Gross nutrient balance
Published (reviewed and quality assured)
Justification for indicator selection
Nutrient or mineral balances provide insight into links between agricultural nutrient use, changes in environmental quality, and the sustainable use of soil nutrient resources. A persistent surplus indicates potential environmental problems; a persistent deficit indicates potential agricultural sustainability problems. With respect to environmental impacts, however, the main determinant is the absolute size of the nutrient surplus/deficit linked to local farm nutrient management practices and agro-ecological conditions, such as soil type and weather patterns (rainfall, vegetation period etc.).
The gross nutrient balance for nitrogen provides an indication of potential water pollution and identifies those agricultural areas and systems with very high nitrogen loadings. As the indicator integrates the most important agricultural parameters with regard to potential nitrogen surplus it is currently the best available measure for nutrient leaching risk.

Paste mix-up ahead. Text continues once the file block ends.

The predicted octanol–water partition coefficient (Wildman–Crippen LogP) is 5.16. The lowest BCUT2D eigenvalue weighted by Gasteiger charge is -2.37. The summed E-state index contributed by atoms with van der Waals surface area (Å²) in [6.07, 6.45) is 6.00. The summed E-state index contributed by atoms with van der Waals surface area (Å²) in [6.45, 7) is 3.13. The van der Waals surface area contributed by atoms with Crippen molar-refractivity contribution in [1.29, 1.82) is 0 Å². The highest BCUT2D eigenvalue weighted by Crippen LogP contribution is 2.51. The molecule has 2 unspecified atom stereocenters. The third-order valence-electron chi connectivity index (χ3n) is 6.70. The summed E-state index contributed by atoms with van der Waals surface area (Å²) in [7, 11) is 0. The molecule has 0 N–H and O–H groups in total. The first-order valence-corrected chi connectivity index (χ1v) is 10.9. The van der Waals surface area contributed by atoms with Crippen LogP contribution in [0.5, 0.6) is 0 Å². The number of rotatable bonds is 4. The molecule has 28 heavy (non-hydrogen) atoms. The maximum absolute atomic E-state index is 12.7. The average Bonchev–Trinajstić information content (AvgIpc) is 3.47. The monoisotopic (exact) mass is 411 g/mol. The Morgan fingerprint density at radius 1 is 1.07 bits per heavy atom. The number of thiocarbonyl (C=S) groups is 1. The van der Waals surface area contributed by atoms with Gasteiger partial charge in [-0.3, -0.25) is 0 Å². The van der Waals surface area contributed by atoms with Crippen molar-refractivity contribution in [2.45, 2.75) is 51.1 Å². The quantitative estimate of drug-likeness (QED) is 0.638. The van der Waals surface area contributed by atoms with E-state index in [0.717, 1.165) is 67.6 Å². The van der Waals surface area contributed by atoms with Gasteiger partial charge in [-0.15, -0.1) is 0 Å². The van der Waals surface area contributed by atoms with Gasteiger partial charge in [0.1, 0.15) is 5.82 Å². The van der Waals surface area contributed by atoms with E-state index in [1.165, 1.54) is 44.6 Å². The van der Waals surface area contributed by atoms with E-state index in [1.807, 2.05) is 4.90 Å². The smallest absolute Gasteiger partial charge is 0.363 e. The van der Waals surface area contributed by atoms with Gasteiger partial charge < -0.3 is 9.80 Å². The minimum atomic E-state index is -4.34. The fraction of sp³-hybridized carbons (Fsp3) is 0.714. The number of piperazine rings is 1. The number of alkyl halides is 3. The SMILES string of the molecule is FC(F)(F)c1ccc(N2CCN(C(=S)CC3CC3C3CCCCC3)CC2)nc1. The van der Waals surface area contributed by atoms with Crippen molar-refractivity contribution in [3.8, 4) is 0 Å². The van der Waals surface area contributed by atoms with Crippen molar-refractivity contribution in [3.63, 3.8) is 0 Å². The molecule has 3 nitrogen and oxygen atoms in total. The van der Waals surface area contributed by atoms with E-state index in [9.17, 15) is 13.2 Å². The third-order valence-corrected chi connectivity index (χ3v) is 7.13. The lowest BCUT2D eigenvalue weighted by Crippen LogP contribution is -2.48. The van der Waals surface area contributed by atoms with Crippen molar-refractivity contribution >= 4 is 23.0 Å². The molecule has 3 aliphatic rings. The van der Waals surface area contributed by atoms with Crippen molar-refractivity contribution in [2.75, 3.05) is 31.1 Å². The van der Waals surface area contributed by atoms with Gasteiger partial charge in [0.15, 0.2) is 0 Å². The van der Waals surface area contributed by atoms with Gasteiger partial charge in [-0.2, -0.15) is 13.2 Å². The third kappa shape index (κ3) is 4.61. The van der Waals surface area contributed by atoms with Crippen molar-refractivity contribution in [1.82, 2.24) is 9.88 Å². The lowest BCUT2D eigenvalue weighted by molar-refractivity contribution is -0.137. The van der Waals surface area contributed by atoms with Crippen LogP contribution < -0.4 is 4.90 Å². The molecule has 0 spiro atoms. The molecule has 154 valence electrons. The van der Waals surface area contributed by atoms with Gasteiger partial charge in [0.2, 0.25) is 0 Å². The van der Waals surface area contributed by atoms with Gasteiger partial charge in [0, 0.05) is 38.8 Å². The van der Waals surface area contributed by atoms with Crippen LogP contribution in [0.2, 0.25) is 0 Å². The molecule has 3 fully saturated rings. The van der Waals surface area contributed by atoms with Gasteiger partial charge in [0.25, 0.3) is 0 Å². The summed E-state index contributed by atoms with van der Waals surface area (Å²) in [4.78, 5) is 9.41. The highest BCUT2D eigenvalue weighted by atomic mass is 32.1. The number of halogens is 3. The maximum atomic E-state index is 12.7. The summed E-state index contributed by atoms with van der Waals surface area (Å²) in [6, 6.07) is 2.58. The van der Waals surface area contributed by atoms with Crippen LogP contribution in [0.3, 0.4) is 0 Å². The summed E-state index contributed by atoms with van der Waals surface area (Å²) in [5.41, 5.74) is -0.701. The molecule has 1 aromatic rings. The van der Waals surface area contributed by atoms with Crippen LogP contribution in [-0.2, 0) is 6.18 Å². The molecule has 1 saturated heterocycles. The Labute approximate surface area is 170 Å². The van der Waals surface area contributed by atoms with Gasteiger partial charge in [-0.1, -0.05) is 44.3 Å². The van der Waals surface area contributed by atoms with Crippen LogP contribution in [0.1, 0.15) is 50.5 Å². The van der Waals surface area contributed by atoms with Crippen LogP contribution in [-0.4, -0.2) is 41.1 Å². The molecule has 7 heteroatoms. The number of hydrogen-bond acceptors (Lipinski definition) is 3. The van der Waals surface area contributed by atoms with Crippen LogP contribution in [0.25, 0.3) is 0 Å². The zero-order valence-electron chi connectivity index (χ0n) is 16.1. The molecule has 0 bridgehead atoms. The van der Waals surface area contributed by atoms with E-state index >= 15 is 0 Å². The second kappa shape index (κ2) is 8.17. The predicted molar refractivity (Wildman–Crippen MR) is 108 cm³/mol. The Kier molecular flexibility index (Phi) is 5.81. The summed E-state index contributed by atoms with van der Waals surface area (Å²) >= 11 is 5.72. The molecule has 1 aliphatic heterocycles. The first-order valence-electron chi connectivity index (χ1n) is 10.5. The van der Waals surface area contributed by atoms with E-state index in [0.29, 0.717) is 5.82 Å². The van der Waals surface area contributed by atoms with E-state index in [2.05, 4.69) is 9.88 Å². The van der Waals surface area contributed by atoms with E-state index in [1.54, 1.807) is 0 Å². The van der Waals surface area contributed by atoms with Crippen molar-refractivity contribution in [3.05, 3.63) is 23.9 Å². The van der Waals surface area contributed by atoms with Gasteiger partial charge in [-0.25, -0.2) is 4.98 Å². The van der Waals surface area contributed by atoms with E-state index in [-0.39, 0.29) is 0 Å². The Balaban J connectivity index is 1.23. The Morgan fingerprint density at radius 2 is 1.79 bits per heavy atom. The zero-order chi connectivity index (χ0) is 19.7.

- No rationale references available
The indicator estimates the potential surplus of nitrogen on agricultural land. This is done by calculating the balance between nitrogen added to an agricultural system and nitrogen removed from the system per hectare of agricultural land.
The indicator accounts for all inputs to and outputs from the farm. The inputs consists of the amount of nitrogen applied via mineral fertilisers and animal manure as well as nitrogen fixation by legumes, deposition from the air, and some other minor sources. Nitrogen output is contained in the harvested crops, or grass and crops eaten by livestock (escape of nitrogen to the atmosphere, e.g. as N2O, is difficult to estimate and therefore not taken into account).
Kilogram per year (kg/year) per hectare (ha)
Policy context and targets